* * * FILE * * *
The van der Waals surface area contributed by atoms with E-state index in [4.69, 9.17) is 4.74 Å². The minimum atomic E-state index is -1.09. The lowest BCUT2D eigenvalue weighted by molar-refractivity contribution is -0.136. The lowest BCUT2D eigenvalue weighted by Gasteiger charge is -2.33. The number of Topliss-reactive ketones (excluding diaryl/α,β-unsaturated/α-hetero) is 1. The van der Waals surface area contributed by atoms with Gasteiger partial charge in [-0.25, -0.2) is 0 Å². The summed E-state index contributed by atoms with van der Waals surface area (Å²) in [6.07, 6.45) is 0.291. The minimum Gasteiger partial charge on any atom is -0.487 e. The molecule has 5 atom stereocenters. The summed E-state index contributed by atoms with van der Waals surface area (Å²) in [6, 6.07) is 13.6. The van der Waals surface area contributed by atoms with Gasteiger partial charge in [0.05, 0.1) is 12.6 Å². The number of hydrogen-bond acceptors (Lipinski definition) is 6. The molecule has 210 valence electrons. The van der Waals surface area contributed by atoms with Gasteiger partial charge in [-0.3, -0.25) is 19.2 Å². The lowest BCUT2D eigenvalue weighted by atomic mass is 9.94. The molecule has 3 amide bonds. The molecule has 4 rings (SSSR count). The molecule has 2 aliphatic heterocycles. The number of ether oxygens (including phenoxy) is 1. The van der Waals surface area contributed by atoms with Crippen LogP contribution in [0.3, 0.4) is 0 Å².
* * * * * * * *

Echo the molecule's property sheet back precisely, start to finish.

The van der Waals surface area contributed by atoms with E-state index in [4.69, 9.17) is 4.74 Å². The minimum atomic E-state index is -1.09. The lowest BCUT2D eigenvalue weighted by molar-refractivity contribution is -0.136. The lowest BCUT2D eigenvalue weighted by Gasteiger charge is -2.33. The number of Topliss-reactive ketones (excluding diaryl/α,β-unsaturated/α-hetero) is 1. The van der Waals surface area contributed by atoms with Gasteiger partial charge in [-0.25, -0.2) is 0 Å². The summed E-state index contributed by atoms with van der Waals surface area (Å²) in [6.07, 6.45) is 0.291. The minimum Gasteiger partial charge on any atom is -0.487 e. The molecule has 5 atom stereocenters. The summed E-state index contributed by atoms with van der Waals surface area (Å²) in [6, 6.07) is 13.6. The van der Waals surface area contributed by atoms with Gasteiger partial charge in [0.05, 0.1) is 12.6 Å². The number of hydrogen-bond acceptors (Lipinski definition) is 6. The molecule has 210 valence electrons. The van der Waals surface area contributed by atoms with Gasteiger partial charge in [-0.3, -0.25) is 19.2 Å². The lowest BCUT2D eigenvalue weighted by atomic mass is 9.94. The molecule has 3 amide bonds. The molecule has 4 rings (SSSR count). The molecule has 2 aliphatic heterocycles. The number of ether oxygens (including phenoxy) is 1. The van der Waals surface area contributed by atoms with Crippen LogP contribution in [0.3, 0.4) is 0 Å².